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Old Way of Thinking vs. New Way of Thinking–Does it work for Tech Comm?

I was casually reading my LinkedIn feed today, and a new connection of mine had liked this particular infographic that one of their connections made, and that connection had obviously gotten it from somewhere else, so I apologize for not being able to name the direct source.

But it’s something that I think is an important part of anyone who is still working and especially for employers who want to understand those who are job seekers. It’s a very different world from even five or ten years ago (trust me, I was job searching that long ago), and while this chart really can apply to anyone, I truly see this definitely applying to technical communications:

infographic old thinking vs new thinking

What got me is that it isn’t generational–a Baby Boomers and Gen X way of thinking versus Millennial thinking.  I’ve had Millennial bosses who thought in the “old thinking” ways, and I’ve had the older generations think in the “new thinking” way.  I think the problem–at least in the United States–is that we operate on a factory mentality from the 19th century that still is in place. (Operating from 19th century thinking applies to our educational system too, but that’s another argument.)  Productivity and profit was made when thinks were much more manually done. Even in a factory with machines, it was always down to productivity and profit, and bottom line to get those things done.  While those are still important factors motivating business now, time has allowed us to reflect on those values, and see the impact on people over 100+ years time. By following the “old thinking” methods, quality of life became impacted. People were things to be manipulated at the cost of time with families, company loyalty, pride in their work.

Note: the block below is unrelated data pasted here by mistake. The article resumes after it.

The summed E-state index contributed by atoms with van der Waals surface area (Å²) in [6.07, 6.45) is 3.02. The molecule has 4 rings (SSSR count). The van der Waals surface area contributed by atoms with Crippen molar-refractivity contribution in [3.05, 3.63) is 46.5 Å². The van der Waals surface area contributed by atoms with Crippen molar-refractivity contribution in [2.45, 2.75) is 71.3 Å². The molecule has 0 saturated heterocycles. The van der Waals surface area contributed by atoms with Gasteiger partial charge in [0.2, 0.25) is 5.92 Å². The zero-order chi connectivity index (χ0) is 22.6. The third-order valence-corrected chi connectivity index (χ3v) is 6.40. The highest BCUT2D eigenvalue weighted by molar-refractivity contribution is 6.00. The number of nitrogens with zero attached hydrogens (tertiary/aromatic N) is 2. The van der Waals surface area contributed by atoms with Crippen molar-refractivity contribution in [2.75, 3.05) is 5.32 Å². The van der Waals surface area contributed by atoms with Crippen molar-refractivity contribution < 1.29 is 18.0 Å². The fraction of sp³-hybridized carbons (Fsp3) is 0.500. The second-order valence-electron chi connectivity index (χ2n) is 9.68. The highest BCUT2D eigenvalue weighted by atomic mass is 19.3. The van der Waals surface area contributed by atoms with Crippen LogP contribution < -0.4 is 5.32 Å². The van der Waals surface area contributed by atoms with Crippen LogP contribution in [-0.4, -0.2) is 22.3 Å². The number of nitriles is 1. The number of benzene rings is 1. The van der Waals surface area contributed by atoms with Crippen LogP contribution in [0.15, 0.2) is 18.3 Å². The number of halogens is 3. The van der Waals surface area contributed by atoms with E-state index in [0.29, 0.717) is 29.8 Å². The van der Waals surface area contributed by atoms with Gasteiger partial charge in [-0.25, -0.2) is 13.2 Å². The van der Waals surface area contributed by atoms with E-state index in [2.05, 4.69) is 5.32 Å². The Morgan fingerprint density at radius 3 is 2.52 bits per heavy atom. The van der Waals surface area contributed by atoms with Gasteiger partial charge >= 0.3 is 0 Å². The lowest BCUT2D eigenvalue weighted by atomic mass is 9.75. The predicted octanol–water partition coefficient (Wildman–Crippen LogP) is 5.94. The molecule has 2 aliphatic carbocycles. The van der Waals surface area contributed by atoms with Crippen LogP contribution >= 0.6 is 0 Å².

EVERYTHING in that “new thinking” column embodies what technical communication is right now, and what technical communication jobs should be, but often are not. I’ve heard companies use language that speaks of this “new thinking”, but continue to practice hard-line “old thinking”.  This is the 21st century, mind you, and technology and society has come a long way. It doesn’t matter what you do, whether you are a technical communicator, or a factory worker, or someone plowing a field for crops. The best working conditions are those that embrace the new thinking. It allows workers to be creative with solutions after failure, and allows them to work in a more relaxed setting, and if it’s a matter of behavior over skill, the skills will catch up with the behaviors if they are good ones. Happy workers are productive workers.  Working in a variety of different jobs over the past 26 years have told me that when I’m a happy worker, I get it done. I produce my best work, and my productivity increases, and my bottom line is more willingness to help that company become more productive and profitable. It happens naturally, instead of being forced.